James McIlroy (surgeon)

From Wikipedia, the free encyclopedia
Jump to: navigation, search

James McIlroy, full name James Archibald McIlroy (November 3, 1879 - July 27, 1968)[1] was a British surgeon and a member of Ernest Shackleton's crew on the Imperial Trans-Antarctic Expedition (1914-1916). He was born in the Irish province of Ulster, almost certainly in the County Antrim market town Ballyclare where his father hailed from.[1]

After McIroy earned his medical degree at Birmingham University, he was for a brief time a surgeon at Queen Elizabeth Hospital in Birmingham. He spent several of the following years practicing medicine in Egypt, in Japan, and as a ship's surgeon on cruise ships in and around the East Indies.

In 1914, he along with Alexander Macklin were the two physicians assigned under Shackleton on the Imperial Trans-Antarctic Expedition. McIlroy was also in charge of a sled-dog team when the expedition was cast away on the Weddell Sea. After the castaways found a refuge on Elephant Island, McIlroy was the surgeon performing the amputation of Perce Blackborow's gangrenous toes, with Macklin serving as anestheologist, carefully administering a tiny quantity of salvaged chloroform as anaesthesia. After the rescue of McIlroy and his comrades, the physician was awarded the Silver Polar Medal.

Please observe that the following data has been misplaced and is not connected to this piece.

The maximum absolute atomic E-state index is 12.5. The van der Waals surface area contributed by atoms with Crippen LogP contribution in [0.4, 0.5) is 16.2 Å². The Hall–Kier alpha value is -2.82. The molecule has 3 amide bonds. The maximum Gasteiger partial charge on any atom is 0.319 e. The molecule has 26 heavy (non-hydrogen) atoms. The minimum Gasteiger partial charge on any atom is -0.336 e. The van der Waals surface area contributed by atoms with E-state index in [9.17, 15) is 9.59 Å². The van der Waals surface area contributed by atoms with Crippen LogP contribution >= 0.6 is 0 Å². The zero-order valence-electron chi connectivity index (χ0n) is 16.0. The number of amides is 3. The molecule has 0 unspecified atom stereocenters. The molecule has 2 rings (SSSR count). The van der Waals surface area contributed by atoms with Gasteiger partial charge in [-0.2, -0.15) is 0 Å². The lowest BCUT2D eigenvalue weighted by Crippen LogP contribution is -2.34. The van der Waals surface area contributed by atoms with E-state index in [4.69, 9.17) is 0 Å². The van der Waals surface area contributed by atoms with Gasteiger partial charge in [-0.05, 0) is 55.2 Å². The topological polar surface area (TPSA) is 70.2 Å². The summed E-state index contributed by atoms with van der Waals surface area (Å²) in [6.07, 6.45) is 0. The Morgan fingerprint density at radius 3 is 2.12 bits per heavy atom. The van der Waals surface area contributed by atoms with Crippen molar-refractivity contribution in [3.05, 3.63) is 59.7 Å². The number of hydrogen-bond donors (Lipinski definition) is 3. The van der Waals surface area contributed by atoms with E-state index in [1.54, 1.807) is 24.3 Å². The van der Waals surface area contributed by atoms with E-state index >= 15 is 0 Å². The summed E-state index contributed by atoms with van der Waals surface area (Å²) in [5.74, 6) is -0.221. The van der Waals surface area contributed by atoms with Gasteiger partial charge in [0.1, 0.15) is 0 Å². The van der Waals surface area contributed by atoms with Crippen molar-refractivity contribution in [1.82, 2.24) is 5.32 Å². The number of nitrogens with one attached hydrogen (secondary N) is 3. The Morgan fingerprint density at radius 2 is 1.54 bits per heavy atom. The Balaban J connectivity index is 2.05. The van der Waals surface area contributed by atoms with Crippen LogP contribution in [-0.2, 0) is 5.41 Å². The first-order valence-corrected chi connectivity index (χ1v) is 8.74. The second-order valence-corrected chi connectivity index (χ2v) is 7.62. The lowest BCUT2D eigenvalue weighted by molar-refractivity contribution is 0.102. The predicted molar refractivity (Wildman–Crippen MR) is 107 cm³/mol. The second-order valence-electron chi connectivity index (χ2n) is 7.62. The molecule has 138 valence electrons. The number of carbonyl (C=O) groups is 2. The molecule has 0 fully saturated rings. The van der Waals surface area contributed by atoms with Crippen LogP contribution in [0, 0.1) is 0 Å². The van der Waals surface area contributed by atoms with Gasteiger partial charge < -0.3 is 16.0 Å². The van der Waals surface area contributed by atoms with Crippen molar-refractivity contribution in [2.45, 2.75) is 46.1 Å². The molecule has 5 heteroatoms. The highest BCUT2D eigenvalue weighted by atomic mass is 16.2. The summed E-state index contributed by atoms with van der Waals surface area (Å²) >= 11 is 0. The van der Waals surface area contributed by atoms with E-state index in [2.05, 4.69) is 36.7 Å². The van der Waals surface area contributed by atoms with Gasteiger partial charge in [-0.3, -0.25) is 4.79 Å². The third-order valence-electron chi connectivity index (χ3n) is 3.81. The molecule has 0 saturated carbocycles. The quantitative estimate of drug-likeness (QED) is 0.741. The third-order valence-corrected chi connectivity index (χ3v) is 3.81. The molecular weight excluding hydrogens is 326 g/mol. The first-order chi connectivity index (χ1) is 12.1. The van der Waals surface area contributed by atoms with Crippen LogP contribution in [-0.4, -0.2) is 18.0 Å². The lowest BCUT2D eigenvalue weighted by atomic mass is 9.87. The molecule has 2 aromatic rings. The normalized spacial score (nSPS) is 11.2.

During World War I, he was badly wounded at Ypres. In 1921 he signed up as a surgeon with Shackleton on another polar expedition, (the Shackleton-Rowett Expedition); Shacketon died on board ship off South Georgia Island, however, and the mission was completed by explorer Frank Wild (1873-1939).

In World War II, McIroy was serving on the S.S. Oronsay when it was torpedoed off the coast of West Africa, spending five days on an open boat before being rescued by the French ship Dumont d’Urville. After the war, he remained a ship's surgeon well into his late seventies; he died in Surrey, England on July 30, 1968.

References[edit]

  1. ^ a b "James Archibald McIlroy". enduranceobituaries.co.uk. Retrieved 3 April 2012.